How is this possible?
The city Board of Estimates this week approved a secret $200,000 settlement to a person who had sued the Baltimore Police Department, saying the terms and name would be kept confidential to avoid “unfair damage to the career and reputation of the plaintiff.”
Officials disclosed the amount Friday and said that the figure was wrongly left off the agenda by the comptroller’s office. But George Nilson, the city solicitor, provided the amount and said the city agreed not to discuss the details of case. He called the secret nature of the settlement “extreme” but with good reason.
“It was an honest mistake, quite clearly, that resulted in unfortunate and unintended harm to a citizen’s reputation,” Nilson said. “The community reached a cruelly wrong conclusion about this individual, based on this mistake, and this individual was harmed in personal and professional ways. I’m just not going to participate in furthering that unfortunate harm.”
Nilson said in his three years as city solicitor, such a private settlement was a first, and he did not anticipate the city handling future claims in a similar manner. He also said the plaintiff was not a city resident, but he declined to provide additional details, citing the settlement agreement.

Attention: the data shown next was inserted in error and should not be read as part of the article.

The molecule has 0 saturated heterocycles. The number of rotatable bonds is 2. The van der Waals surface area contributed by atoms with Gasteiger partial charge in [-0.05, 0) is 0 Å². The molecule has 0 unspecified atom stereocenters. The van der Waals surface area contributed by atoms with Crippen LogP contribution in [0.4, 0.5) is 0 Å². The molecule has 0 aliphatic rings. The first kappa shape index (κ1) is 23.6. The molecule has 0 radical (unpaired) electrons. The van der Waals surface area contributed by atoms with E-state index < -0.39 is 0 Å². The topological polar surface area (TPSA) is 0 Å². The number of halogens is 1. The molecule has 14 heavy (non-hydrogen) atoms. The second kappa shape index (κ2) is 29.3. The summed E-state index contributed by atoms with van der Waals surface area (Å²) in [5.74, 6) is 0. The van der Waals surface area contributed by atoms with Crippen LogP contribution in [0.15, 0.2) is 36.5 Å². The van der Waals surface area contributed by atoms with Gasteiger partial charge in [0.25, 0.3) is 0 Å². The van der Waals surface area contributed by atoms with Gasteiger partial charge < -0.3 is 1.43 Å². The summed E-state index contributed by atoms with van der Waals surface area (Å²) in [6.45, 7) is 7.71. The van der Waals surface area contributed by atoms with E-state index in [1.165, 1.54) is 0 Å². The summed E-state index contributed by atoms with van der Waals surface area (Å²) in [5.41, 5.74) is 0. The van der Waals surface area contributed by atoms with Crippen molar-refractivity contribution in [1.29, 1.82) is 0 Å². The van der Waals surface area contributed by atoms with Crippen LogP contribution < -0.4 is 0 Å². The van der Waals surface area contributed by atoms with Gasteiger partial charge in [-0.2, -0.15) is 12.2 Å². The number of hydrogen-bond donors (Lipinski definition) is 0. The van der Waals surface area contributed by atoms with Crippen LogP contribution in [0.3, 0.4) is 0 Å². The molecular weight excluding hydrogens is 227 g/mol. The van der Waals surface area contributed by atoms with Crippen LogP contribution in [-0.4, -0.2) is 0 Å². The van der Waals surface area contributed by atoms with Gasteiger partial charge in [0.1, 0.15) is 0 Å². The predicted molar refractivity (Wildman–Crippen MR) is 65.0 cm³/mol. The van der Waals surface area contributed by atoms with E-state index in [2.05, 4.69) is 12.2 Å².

The five-member board approved the payout at its meeting Wednesday. The board meets weekly to approve city spending, including legal settlement payments.Ryan O’Doherty, a spokesman for Mayor Stephanie C. Rawlings-Blake, said the plaintiff “demanded confidentiality as part of the settlement agreement. Had we not provided that, the cost of the settlement may very well have been higher.”
“We’ve attempted to provide as much transparency as possible within the confines” of the settlement, he said.
Baltimore City has settled a lawsuit where they will not name the plaintiff, will not name the tort, and will not discuss the details, other than the amount of MY MONEY they used, $200,000